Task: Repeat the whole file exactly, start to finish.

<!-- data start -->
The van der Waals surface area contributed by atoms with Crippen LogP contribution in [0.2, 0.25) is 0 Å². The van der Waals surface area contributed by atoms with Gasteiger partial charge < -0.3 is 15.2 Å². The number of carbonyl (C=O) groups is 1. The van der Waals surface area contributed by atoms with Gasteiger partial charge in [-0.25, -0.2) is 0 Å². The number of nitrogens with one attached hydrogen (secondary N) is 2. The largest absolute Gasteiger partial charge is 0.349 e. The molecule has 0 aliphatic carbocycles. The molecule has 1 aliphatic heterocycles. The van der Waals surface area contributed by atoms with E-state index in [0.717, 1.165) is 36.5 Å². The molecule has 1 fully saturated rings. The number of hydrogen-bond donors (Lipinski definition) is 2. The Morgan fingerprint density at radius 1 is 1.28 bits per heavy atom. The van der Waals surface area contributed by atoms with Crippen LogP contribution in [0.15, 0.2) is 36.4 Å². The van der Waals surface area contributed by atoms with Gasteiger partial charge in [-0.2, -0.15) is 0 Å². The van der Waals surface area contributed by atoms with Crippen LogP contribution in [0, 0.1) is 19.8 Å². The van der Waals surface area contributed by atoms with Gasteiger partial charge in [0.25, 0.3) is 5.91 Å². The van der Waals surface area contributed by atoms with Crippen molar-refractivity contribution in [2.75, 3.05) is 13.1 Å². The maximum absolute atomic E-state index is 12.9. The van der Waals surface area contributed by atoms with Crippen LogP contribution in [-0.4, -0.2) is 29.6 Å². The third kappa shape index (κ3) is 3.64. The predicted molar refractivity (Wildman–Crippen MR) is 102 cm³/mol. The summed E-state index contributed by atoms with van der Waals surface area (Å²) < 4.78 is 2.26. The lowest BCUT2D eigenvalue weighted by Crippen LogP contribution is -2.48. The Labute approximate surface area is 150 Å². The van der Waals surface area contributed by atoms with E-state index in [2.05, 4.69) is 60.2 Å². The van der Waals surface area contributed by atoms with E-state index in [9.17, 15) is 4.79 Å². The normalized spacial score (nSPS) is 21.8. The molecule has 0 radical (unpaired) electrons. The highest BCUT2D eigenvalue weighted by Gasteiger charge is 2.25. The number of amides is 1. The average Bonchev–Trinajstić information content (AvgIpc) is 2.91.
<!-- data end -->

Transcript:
The van der Waals surface area contributed by atoms with Crippen LogP contribution in [0.2, 0.25) is 0 Å². The van der Waals surface area contributed by atoms with Gasteiger partial charge < -0.3 is 15.2 Å². The number of carbonyl (C=O) groups is 1. The van der Waals surface area contributed by atoms with Gasteiger partial charge in [-0.25, -0.2) is 0 Å². The number of nitrogens with one attached hydrogen (secondary N) is 2. The largest absolute Gasteiger partial charge is 0.349 e. The molecule has 0 aliphatic carbocycles. The molecule has 1 aliphatic heterocycles. The van der Waals surface area contributed by atoms with E-state index in [0.717, 1.165) is 36.5 Å². The molecule has 1 fully saturated rings. The number of hydrogen-bond donors (Lipinski definition) is 2. The Morgan fingerprint density at radius 1 is 1.28 bits per heavy atom. The van der Waals surface area contributed by atoms with Crippen LogP contribution in [0.15, 0.2) is 36.4 Å². The van der Waals surface area contributed by atoms with Gasteiger partial charge in [-0.2, -0.15) is 0 Å². The van der Waals surface area contributed by atoms with Crippen LogP contribution in [0, 0.1) is 19.8 Å². The van der Waals surface area contributed by atoms with Gasteiger partial charge in [0.25, 0.3) is 5.91 Å². The van der Waals surface area contributed by atoms with Crippen molar-refractivity contribution in [2.75, 3.05) is 13.1 Å². The maximum absolute atomic E-state index is 12.9. The van der Waals surface area contributed by atoms with Crippen LogP contribution in [-0.4, -0.2) is 29.6 Å². The third kappa shape index (κ3) is 3.64. The predicted molar refractivity (Wildman–Crippen MR) is 102 cm³/mol. The summed E-state index contributed by atoms with van der Waals surface area (Å²) < 4.78 is 2.26. The lowest BCUT2D eigenvalue weighted by Crippen LogP contribution is -2.48. The Labute approximate surface area is 150 Å². The van der Waals surface area contributed by atoms with E-state index in [2.05, 4.69) is 60.2 Å². The van der Waals surface area contributed by atoms with E-state index in [9.17, 15) is 4.79 Å². The normalized spacial score (nSPS) is 21.8. The molecule has 0 radical (unpaired) electrons. The highest BCUT2D eigenvalue weighted by Gasteiger charge is 2.25. The number of amides is 1. The average Bonchev–Trinajstić information content (AvgIpc) is 2.91.